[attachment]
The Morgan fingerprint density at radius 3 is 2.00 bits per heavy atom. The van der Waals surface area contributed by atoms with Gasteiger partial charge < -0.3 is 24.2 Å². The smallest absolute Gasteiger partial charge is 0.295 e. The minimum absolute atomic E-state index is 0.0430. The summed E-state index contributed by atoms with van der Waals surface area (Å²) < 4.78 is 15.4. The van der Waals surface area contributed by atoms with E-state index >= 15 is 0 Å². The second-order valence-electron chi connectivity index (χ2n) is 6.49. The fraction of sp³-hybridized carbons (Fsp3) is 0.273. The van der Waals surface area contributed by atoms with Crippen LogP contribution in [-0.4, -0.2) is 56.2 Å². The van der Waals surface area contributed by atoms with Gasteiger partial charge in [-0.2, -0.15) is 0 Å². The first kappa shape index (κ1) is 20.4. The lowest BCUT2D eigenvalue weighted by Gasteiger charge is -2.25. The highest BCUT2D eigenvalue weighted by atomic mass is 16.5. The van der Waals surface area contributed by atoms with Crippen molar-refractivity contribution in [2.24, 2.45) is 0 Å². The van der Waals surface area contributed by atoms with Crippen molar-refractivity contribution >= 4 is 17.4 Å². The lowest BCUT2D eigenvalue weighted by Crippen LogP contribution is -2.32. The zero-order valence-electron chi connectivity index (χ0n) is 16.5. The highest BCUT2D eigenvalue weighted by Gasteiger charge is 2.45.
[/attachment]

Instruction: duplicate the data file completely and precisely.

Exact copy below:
The Morgan fingerprint density at radius 3 is 2.00 bits per heavy atom. The van der Waals surface area contributed by atoms with Gasteiger partial charge < -0.3 is 24.2 Å². The smallest absolute Gasteiger partial charge is 0.295 e. The minimum absolute atomic E-state index is 0.0430. The summed E-state index contributed by atoms with van der Waals surface area (Å²) < 4.78 is 15.4. The van der Waals surface area contributed by atoms with E-state index >= 15 is 0 Å². The second-order valence-electron chi connectivity index (χ2n) is 6.49. The fraction of sp³-hybridized carbons (Fsp3) is 0.273. The van der Waals surface area contributed by atoms with Crippen LogP contribution in [-0.4, -0.2) is 56.2 Å². The van der Waals surface area contributed by atoms with Gasteiger partial charge in [-0.2, -0.15) is 0 Å². The first kappa shape index (κ1) is 20.4. The lowest BCUT2D eigenvalue weighted by Gasteiger charge is -2.25. The highest BCUT2D eigenvalue weighted by atomic mass is 16.5. The van der Waals surface area contributed by atoms with Crippen molar-refractivity contribution in [2.24, 2.45) is 0 Å². The van der Waals surface area contributed by atoms with Crippen molar-refractivity contribution >= 4 is 17.4 Å². The lowest BCUT2D eigenvalue weighted by Crippen LogP contribution is -2.32. The zero-order valence-electron chi connectivity index (χ0n) is 16.5. The highest BCUT2D eigenvalue weighted by Gasteiger charge is 2.45.